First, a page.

This question will be precisely decided by the Court of Justice of the European Union and the Court of Cassation at the end of the year 2019 or at the latest, at the beginning of the year 2020. Within this expectation, the text remains valid and the city of Paris remains justified in pursuing its findings of infringement and the implementation of the subpoenas against "fraudsters" to the regulation of Article L. 631-7 of the CCH. M. Brossat has already announced to the press that he is not slowing down the drafting of subpoenas directed against alleged offenders to the regulations of furnished tourist rentals, and is not stopping to uphold the current text until proof of a contrary decision is announced by the courts.

If the text of Article L. 631-7 were to be challenged by the Court of the European Union and the Court of Cassation, it could be assumed that the consequences could be numerous, starting with:

1. The suspension of fines for seasonal rentals in Paris;

2. The questioning of the status of Airbnb and similar platforms that could benefit from a legal vacuum to expand their activity in France;

3. The non-enforceability of a change in the use of premises;

4. The possibility of renting your accommodation more than 120 days a year without any restrictions.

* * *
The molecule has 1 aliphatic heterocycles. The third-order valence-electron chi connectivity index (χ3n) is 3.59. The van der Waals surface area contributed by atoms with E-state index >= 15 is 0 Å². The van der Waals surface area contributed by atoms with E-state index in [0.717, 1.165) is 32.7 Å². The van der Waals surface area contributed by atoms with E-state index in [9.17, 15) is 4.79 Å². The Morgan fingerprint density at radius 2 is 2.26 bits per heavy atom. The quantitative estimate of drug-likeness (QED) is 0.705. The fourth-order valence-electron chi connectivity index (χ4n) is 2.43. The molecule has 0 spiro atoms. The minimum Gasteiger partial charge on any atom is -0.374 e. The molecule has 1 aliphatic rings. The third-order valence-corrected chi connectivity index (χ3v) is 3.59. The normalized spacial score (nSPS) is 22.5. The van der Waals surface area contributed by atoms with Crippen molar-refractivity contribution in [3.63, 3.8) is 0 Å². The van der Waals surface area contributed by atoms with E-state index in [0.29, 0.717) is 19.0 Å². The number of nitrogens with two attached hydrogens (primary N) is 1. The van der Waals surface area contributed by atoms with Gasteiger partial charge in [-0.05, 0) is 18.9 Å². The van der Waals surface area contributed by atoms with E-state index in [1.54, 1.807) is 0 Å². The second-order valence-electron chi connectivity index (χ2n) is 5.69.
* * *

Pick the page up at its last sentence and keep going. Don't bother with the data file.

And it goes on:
In parallel, with the annulment by the Paris Administrative Tribunal of the ceiling on rents, one could imagine a decision by the Court of Cassation challenging the validity of Article L. 631-7 of the CCH framing the furnished tourist rentals and fines, thus paving the way for a real permit offered to the owners to rent their lodging as furnished tourist accommodations without the outline of the restrictions that are currently clearly defined. Similarly, would it be appropriate to question the offenders already convicted by judicial decisions in the past and their right to compensation?

In conclusion, whether or not the decision awaited by the Court of Cassation revolutionizes the interpretation given to Article L. 631-7 of the CCH or not, owners using online platforms (such as Airbnb) should seek legal advice to find reasonable solutions. (Read more on this topic.) 

Editorial Opinion:

Furnished apartment - Chez Antoine

Regardless of my position as a property owner, or agency owner and representative of furnished rentals, I have a universal viewpoint and believe the following:

1. We live in a global society where transiency is growing. This isn't going away and we need to embrace this, not battle it. This means that more and more people will need more flexible rules on housing in order to provide housing to everyone: long-term, mid-term, short-term — on an equal basis.

2. The State shouldn't have the right to legislate who someone allows into their own home and if there is compensation or not. Taxation for earnings is legitimate, but not the discrimination of who occupies the residence.

3. The homeowner body of a building is the only organization that has the right to make these decisions, by vote of the homeowners. If everyone in the building wishes to outlaw the short-term rentals, then sobeit. If there are enough in the building who wish to continue and it's voted as such, then the State has no right to deny them.

Let's hope the European Court sees it the same way!

A bientôt,

Adrian Leeds - with a bus stop

Adrian Leeds
Adrian Leeds Group

(at a bus stop)